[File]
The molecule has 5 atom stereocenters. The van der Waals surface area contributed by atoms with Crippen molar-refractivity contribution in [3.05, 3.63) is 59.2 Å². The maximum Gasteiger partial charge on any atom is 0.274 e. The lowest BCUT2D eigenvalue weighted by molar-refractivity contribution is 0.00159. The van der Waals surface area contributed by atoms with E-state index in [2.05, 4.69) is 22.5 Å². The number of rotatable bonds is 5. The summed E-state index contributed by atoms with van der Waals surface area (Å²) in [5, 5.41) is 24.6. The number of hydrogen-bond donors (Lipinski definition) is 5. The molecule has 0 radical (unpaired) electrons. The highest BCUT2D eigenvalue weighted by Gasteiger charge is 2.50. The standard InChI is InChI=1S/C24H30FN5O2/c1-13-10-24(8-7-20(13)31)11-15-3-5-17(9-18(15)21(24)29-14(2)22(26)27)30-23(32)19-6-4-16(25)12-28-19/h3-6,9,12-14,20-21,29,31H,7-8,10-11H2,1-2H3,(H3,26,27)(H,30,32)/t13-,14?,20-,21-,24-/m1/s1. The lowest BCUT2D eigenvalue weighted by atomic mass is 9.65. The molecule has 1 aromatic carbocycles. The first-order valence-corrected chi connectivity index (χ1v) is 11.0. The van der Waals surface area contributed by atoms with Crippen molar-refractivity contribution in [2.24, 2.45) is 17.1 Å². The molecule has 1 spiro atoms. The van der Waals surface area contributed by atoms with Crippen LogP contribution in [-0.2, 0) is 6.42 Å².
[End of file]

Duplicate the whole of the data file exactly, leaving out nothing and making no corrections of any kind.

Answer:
The molecule has 5 atom stereocenters. The van der Waals surface area contributed by atoms with Crippen molar-refractivity contribution in [3.05, 3.63) is 59.2 Å². The maximum Gasteiger partial charge on any atom is 0.274 e. The lowest BCUT2D eigenvalue weighted by molar-refractivity contribution is 0.00159. The van der Waals surface area contributed by atoms with E-state index in [2.05, 4.69) is 22.5 Å². The number of rotatable bonds is 5. The summed E-state index contributed by atoms with van der Waals surface area (Å²) in [5, 5.41) is 24.6. The number of hydrogen-bond donors (Lipinski definition) is 5. The molecule has 0 radical (unpaired) electrons. The highest BCUT2D eigenvalue weighted by Gasteiger charge is 2.50. The standard InChI is InChI=1S/C24H30FN5O2/c1-13-10-24(8-7-20(13)31)11-15-3-5-17(9-18(15)21(24)29-14(2)22(26)27)30-23(32)19-6-4-16(25)12-28-19/h3-6,9,12-14,20-21,29,31H,7-8,10-11H2,1-2H3,(H3,26,27)(H,30,32)/t13-,14?,20-,21-,24-/m1/s1. The lowest BCUT2D eigenvalue weighted by atomic mass is 9.65. The molecule has 1 aromatic carbocycles. The first-order valence-corrected chi connectivity index (χ1v) is 11.0. The van der Waals surface area contributed by atoms with Crippen molar-refractivity contribution in [2.24, 2.45) is 17.1 Å². The molecule has 1 spiro atoms. The van der Waals surface area contributed by atoms with Crippen LogP contribution in [-0.2, 0) is 6.42 Å².